How to Do a Standing Pulldown

Men doing exercise in gym

If you’re looking for an exercise to help you develop both muscle width and thickness in your back, look no further than the standing pulldown. Typically performed on a cable machine with pulleys and a weight stack, pulldowns primarily target your latissimus dorsi, one of the largest muscles in your back. Several assisting muscles such as your pecs, triceps, deltoids and rhomboids are also worked, and with a slight change in execution, you can also involve your biceps.

Set up the cable machine with the correct amount of resistance. Choose a weight appropriate to your skill and strength level and then insert the pin into the weight stack. A good guideline to follow is to use a weight that allows you to perform eight to 12 reps before your form breaks down.

Attach a straight bar to the high-pulley cable. Face the machine and stand with your feet shoulder-width apart. Extend your arms and reach up to grasp the bar with an overhand grip. Slide your hands apart until they are shoulder-width apart.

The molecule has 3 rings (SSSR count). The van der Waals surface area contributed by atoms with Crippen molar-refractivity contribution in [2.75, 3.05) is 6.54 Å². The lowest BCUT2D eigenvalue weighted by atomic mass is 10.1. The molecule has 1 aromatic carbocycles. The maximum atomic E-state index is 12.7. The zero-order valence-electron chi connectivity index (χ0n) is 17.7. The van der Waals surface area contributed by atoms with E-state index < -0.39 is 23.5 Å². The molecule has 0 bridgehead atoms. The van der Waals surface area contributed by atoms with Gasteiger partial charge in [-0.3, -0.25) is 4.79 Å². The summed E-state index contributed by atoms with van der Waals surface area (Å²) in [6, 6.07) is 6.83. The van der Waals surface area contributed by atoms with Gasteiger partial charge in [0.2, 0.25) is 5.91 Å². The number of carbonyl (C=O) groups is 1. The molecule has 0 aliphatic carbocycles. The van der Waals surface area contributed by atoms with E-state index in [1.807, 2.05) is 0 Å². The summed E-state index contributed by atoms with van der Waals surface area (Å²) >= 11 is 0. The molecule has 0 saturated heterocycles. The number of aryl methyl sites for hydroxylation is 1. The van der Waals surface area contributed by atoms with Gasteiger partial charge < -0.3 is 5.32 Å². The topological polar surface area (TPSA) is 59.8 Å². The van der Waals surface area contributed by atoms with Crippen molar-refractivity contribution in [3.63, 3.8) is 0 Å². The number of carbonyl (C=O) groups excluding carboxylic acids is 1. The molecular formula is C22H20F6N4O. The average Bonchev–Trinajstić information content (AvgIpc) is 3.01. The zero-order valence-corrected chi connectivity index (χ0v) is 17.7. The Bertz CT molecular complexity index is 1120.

Step back away from the machine, 1 or 2 feet, just enough to lift the weight stack an inch. This ensures a constant tension on your muscles. While keeping your arms straight, pull the bar down until your arms are parallel to the floor and keep a slight bend in your knees. This is the starting position.

Lean forward slightly at your waist as you start the downward pull. Exhale, keep your arms straight, eyes focused straight ahead and pull the bar down until it reaches your thighs. Squeeze your lats at the bottom of the pull.

Pause for a count of two, inhale and reverse your movement in a controlled motion. Stop when you are back at the starting position -- arms parallel to the floor -- and then repeat. Perform two to three sets of eight to 12 reps.

Alter your technique slightly if you want to engage your biceps. Start by holding the bar with your arms extended higher than your head, bending your hips and knees and moving your butt backward as if you're about to sit on a chair. Exhale, bend your elbows and pull the bar toward your chest. Inhale, reverse your movement and repeat.


Avoid moving your upper body back and forth to gain momentum between reps. Increase the stretch of your lats by leaning forward a little more and starting with the bar higher than your shoulders.


Perform a short, 10-minute warm-up consisting of activities such as jogging, jumping rope or cycling to prepare your muscles and avoid injury. If you are new to exercising, get the OK from your doctor before starting a new fitness regimen.